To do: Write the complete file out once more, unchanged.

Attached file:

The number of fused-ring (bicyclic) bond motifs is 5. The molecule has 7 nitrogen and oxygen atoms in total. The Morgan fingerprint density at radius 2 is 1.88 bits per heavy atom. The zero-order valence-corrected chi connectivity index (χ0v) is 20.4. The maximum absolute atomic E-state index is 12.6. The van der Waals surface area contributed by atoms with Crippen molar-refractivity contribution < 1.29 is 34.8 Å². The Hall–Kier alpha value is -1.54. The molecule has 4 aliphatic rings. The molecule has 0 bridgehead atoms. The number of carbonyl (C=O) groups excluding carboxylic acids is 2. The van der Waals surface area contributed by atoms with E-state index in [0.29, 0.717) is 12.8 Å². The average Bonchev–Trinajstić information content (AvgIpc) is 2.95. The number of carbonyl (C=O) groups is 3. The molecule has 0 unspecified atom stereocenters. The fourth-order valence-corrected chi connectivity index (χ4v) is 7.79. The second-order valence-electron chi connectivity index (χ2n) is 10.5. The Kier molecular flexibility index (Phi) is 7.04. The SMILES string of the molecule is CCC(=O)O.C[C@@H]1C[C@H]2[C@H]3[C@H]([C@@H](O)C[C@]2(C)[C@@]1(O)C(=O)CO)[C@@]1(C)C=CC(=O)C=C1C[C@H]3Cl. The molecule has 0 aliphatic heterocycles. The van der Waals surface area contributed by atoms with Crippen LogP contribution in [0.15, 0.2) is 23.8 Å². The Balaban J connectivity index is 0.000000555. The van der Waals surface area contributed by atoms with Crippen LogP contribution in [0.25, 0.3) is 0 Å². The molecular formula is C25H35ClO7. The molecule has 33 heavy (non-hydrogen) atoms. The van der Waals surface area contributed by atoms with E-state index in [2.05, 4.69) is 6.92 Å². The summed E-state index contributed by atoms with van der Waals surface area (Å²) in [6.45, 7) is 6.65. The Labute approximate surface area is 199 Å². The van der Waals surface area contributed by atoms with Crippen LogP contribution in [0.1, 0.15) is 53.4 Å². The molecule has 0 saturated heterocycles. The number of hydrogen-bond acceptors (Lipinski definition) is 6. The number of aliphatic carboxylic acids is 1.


The number of fused-ring (bicyclic) bond motifs is 5. The molecule has 7 nitrogen and oxygen atoms in total. The Morgan fingerprint density at radius 2 is 1.88 bits per heavy atom. The zero-order valence-corrected chi connectivity index (χ0v) is 20.4. The maximum absolute atomic E-state index is 12.6. The van der Waals surface area contributed by atoms with Crippen molar-refractivity contribution < 1.29 is 34.8 Å². The Hall–Kier alpha value is -1.54. The molecule has 4 aliphatic rings. The molecule has 0 bridgehead atoms. The number of carbonyl (C=O) groups excluding carboxylic acids is 2. The van der Waals surface area contributed by atoms with E-state index in [0.29, 0.717) is 12.8 Å². The average Bonchev–Trinajstić information content (AvgIpc) is 2.95. The number of carbonyl (C=O) groups is 3. The molecule has 0 unspecified atom stereocenters. The fourth-order valence-corrected chi connectivity index (χ4v) is 7.79. The second-order valence-electron chi connectivity index (χ2n) is 10.5. The Kier molecular flexibility index (Phi) is 7.04. The SMILES string of the molecule is CCC(=O)O.C[C@@H]1C[C@H]2[C@H]3[C@H]([C@@H](O)C[C@]2(C)[C@@]1(O)C(=O)CO)[C@@]1(C)C=CC(=O)C=C1C[C@H]3Cl. The molecule has 0 aliphatic heterocycles. The van der Waals surface area contributed by atoms with Crippen LogP contribution in [0.15, 0.2) is 23.8 Å². The Balaban J connectivity index is 0.000000555. The van der Waals surface area contributed by atoms with Crippen LogP contribution in [0.25, 0.3) is 0 Å². The molecular formula is C25H35ClO7. The molecule has 33 heavy (non-hydrogen) atoms. The van der Waals surface area contributed by atoms with E-state index in [2.05, 4.69) is 6.92 Å². The summed E-state index contributed by atoms with van der Waals surface area (Å²) in [6.45, 7) is 6.65. The Labute approximate surface area is 199 Å². The van der Waals surface area contributed by atoms with Crippen LogP contribution in [0.1, 0.15) is 53.4 Å². The molecule has 0 saturated heterocycles. The number of hydrogen-bond acceptors (Lipinski definition) is 6. The number of aliphatic carboxylic acids is 1.